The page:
Welcome to 2008 – 2.0

May 11, 2023

Last week at the FOMC press conference, Jerome Powell stepped up to the mic and addressed, among other things, the current banking crisis.

By now I’m sure you’ve read about the collapse of Silicon Valley Bank (SVB) (about $209 billion in assets) along with Signature Bank (roughly $110 billion) not to mention Credit Suisse across the pond.  

At the root of these failures was something called an asset/liability mismatch.

As the Fed aggressively hiked interest rates in 2022, small to mid-sized banks — those with fewer assets — became victims of something known as “interest rate risk.” The rise in market rates by the Fed pushed the value of their assets lower while at the same time, questions about their liquidity (their ability to cover their customers’ deposits) motivated  depositors to run to get their money.  

Voila! Banking disaster.

The pile of bodies recently got even bigger when First Republic (approx $213 billion in assets) took its dying breaths before the FDIC put it out of its misery and sold the remains to the TBTF (but apparently not too big to take on another hundred billion or so of deposits) JP Morgan (around $3.7 trillion). 

Anyway at the top of his remarks, the very first thing Chairman Powell moved to address was the unnerving situation. He said…

The U.S. banking system is sound and resilient.

That’s what he said, I swear.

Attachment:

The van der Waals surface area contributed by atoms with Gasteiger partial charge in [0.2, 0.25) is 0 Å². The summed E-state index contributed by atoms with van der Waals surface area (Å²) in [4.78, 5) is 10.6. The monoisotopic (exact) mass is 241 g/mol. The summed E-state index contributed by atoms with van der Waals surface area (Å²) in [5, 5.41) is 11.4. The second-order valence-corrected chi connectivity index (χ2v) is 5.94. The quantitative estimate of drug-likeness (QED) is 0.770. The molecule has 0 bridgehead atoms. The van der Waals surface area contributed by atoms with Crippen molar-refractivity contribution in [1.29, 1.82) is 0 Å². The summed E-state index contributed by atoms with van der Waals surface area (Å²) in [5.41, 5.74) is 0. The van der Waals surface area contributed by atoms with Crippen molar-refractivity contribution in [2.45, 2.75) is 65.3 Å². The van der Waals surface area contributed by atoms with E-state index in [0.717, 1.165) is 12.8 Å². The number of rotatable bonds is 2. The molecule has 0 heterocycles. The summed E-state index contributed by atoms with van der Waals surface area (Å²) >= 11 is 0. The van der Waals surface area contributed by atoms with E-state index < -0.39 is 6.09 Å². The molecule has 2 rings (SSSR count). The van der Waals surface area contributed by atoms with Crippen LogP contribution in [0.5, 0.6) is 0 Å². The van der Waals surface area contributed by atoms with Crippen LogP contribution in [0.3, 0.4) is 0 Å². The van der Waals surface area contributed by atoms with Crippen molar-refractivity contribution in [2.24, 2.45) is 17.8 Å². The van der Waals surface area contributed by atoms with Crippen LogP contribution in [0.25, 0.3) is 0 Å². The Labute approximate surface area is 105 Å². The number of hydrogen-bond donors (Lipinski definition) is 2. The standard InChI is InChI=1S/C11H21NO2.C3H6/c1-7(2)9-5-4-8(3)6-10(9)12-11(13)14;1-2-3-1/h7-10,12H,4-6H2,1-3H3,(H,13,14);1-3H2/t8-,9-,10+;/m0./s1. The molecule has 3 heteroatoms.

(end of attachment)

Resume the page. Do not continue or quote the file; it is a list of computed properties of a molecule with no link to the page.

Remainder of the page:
A mere two hours later, PacWest Bancorp (approx $41 billion in assets) collapsed in after hours trading when…

“Bloomberg reported that another regional, California-based bank (of course), PacWest Bancorp., was weighing a range of strategic options, including a sale. 

I kid you not.

PacWest Bancorp (PACW)

Source: Barchart.com

Later that same day, First Horizon Corp (roughly $79 billion in assets) collapsed when its pending merger with TD Bank (CAD1.9 trillion – about $1.4 trillion US) fell through. 

Is it possible that Chairman Powell actually didn’t know about the real conditions of these banks? Or has he just been reduced to telling bald-faced lies?

Nothing to see here folks. All is well…

How Bad is It?

It’s not good.

In fact, and this may be hard to believe, it’s worse than the collapse of 2008. Here’s a chart from the FDIC if you don’t believe me…

Source: The Federal Deposit Insurance Corp.

As of May 1, there were 3 US bank failures in 2023 totalling over $548 billion in assets. In 2008, 25 banks failed for a loss of $373 billion. (You can even add in the 140 bank failures in 2009 and this year is still a bigger number!)

And more mid-sized banks — banks with assets between $50 and $200 billion — could be on the bubble.

The news is making savers nervous. According to a Gallup poll conducted in April: 

Amid turbulence in the U.S. banking system, nearly half of Americans are anxious about the safety of the money they have in accounts at banks or other financial institutions. A total of 48% of U.S. adults say they are concerned about their money, including 19% who are “very” and 29% who are “moderately” worried.

I’d say it’s a normal reaction. 

But you shouldn’t worry. Unless you have over $250,000 on deposit, the FDIC has your back.

What’s more troubling is the impact all this is having on banks. Their response to all this chaos has been a sharp tightening of credit (lending).

And in an economy that is 100% dependent on credit, that’s going to be a bigger problem.

Make the trend your friend,

Bob Byrne
Editor, Streetlight Daily